The papers do not take much notice of us out here, which is as well as it prevents us thinking we are doing anything important. There really is nothing much going on.  I hope we are doing some good here.  At any rate the Austrians have not had it all their own way opposite us.


March 25th 1918.

Journey from Italy to France.


Entrained at POJANA, near CAMPODORO on March, 25, 1918.


Via                                        Padova

Piacenza March 26, 1918.












On arrival billeted at EPAGNE, near Abbeville.




P.P.C. of Monte Carlo.  Post mark 29 MARCH? Toulon.

F.S.P.C. 30, March 1918.

F. Springett letter March 1918






My Dear Brother Sid,

Just a few lines in answer to your welcome letter which I received a day or two ago.

So glad to hear that you were quite well I am still A1.

I am sorry I haven’t written before but I have been busy with Fritz “you know” Ha Ha.

My word Sid I had a lovely box of cigs and toffees from Helen the other day I might tell you they came in very useful to. That was awfully good of her to think about me, I believe she likes me a little bit mind I don’t cut you out.  I am writing to her as soon as I get time, tell her that I received them quite safe and that I am writing as early as possible.

Glad you are still sticking in the works.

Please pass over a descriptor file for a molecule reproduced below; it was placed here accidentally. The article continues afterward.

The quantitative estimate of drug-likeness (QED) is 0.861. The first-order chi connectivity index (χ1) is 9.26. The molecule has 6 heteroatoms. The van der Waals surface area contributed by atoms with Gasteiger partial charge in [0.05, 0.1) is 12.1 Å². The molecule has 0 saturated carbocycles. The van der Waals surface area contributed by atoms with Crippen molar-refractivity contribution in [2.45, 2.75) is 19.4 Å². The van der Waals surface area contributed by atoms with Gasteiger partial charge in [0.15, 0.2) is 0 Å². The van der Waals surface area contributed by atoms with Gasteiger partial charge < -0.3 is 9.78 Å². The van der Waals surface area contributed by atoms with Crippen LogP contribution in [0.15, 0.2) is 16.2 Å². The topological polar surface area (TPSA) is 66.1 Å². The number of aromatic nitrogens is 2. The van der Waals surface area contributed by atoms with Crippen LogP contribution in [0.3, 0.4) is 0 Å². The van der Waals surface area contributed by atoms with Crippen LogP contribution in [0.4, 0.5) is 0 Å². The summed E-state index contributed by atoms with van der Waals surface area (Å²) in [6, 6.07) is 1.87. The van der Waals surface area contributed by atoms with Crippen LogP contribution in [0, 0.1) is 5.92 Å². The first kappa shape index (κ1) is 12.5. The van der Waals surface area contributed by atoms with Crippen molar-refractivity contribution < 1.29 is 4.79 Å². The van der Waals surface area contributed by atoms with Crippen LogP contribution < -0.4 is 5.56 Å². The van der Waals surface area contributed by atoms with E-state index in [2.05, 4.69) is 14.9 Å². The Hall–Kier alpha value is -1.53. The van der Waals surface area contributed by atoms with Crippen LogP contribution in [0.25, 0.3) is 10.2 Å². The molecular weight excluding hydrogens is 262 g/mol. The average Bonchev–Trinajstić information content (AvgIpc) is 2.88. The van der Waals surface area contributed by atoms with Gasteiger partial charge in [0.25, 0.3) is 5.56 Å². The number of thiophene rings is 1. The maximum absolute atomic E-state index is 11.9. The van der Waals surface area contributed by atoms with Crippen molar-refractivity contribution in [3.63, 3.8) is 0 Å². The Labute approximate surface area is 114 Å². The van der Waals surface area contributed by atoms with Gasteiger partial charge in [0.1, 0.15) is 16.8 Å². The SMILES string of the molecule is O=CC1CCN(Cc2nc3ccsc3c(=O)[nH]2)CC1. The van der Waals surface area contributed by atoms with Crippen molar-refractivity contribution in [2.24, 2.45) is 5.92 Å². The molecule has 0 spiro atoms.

The weather here is not too bad but of course it is a bit sticky.

I am glad you enjoyed yourself at home last week. I could do with one of Mother’s dinners right now, but still we don’t do so bad for rations, I can’t really grumble.

Well Dear Sid, just excuse this short letter also the writing because I have four more to write and very little time to spare.

Hope you are still A1.


Best love I remain

Your Loving Brother



With cover to Mr S.K. Springett, 29 Bath Road Dartford Kent

Postmarked ? Post Office MR 18. Passed by Censor 3257.

F. Hammond letter 30 March 1918



Dear F & M

Just a line to say I am all merry and bright after a most eventful time.  Last night was the first night’s sleep for over a week and I can tell you I struck lucky slept in a civy bed with a nice quilt over me.  I thought I should have plenty to tell you but so many things have happened in so short a time that one hasn’t time to remember them.  I suppose you have read all about this great struggle in the papers and the part our lot played.  I don’t know how many Divisions were thrown against ours but they came on in thousands to be mowed down by machine guns and shell fire but still they came on so we gradually gave way inflicting heavy losses on the massed Huns.  I don’t think he can go on throwing his troops away like he has been doing much longer and then he will have finished his offensive for all time.  The major portion of the ground he has gained is all desolate ground shell shattered since 1914 and some of the old battle fields we fought on 2 or 3 years ago.  So we were familiar with the ground.  We came across a few small villages where the civilians had evacuated or were evacuating.  It makes one feel sorry to see old people toddling along carrying a store of provisions making for safer quarters.  It would do some of those Engineers who are everlastingly grousing to have to undergo some of the distress.  Well I think we are down for a quieter time now.  Geo’s lot were a little South of us.  Is he still in hospital let me know any news.  Going well.  Cheerho